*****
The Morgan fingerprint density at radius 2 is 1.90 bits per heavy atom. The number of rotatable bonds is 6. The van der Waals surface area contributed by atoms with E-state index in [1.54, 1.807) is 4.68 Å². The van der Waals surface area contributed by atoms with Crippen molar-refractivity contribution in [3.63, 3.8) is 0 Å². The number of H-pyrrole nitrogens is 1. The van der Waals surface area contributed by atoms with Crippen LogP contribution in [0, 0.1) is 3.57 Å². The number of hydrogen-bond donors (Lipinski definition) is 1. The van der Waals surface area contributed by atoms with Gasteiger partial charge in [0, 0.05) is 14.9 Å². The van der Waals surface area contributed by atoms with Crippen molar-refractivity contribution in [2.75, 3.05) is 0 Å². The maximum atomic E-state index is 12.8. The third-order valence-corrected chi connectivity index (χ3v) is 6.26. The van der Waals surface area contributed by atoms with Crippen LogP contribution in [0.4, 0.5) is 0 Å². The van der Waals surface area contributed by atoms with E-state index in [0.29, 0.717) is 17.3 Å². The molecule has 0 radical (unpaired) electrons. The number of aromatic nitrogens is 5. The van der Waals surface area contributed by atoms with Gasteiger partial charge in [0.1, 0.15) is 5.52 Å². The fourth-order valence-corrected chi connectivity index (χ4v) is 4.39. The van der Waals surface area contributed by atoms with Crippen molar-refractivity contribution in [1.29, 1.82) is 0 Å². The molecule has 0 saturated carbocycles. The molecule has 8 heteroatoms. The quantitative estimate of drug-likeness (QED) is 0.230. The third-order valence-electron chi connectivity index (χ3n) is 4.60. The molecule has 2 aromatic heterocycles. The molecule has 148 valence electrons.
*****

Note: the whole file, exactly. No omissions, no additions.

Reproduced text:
The Morgan fingerprint density at radius 2 is 1.90 bits per heavy atom. The number of rotatable bonds is 6. The van der Waals surface area contributed by atoms with E-state index in [1.54, 1.807) is 4.68 Å². The van der Waals surface area contributed by atoms with Crippen molar-refractivity contribution in [3.63, 3.8) is 0 Å². The number of H-pyrrole nitrogens is 1. The van der Waals surface area contributed by atoms with Crippen LogP contribution in [0, 0.1) is 3.57 Å². The number of hydrogen-bond donors (Lipinski definition) is 1. The van der Waals surface area contributed by atoms with Gasteiger partial charge in [0, 0.05) is 14.9 Å². The van der Waals surface area contributed by atoms with Crippen molar-refractivity contribution in [2.75, 3.05) is 0 Å². The maximum atomic E-state index is 12.8. The third-order valence-corrected chi connectivity index (χ3v) is 6.26. The van der Waals surface area contributed by atoms with Crippen LogP contribution in [0.4, 0.5) is 0 Å². The van der Waals surface area contributed by atoms with E-state index in [0.29, 0.717) is 17.3 Å². The molecule has 0 radical (unpaired) electrons. The number of aromatic nitrogens is 5. The van der Waals surface area contributed by atoms with Gasteiger partial charge in [0.1, 0.15) is 5.52 Å². The fourth-order valence-corrected chi connectivity index (χ4v) is 4.39. The van der Waals surface area contributed by atoms with Crippen molar-refractivity contribution in [1.29, 1.82) is 0 Å². The molecule has 0 saturated carbocycles. The molecule has 8 heteroatoms. The quantitative estimate of drug-likeness (QED) is 0.230. The third-order valence-electron chi connectivity index (χ3n) is 4.60. The molecule has 2 aromatic heterocycles. The molecule has 148 valence electrons.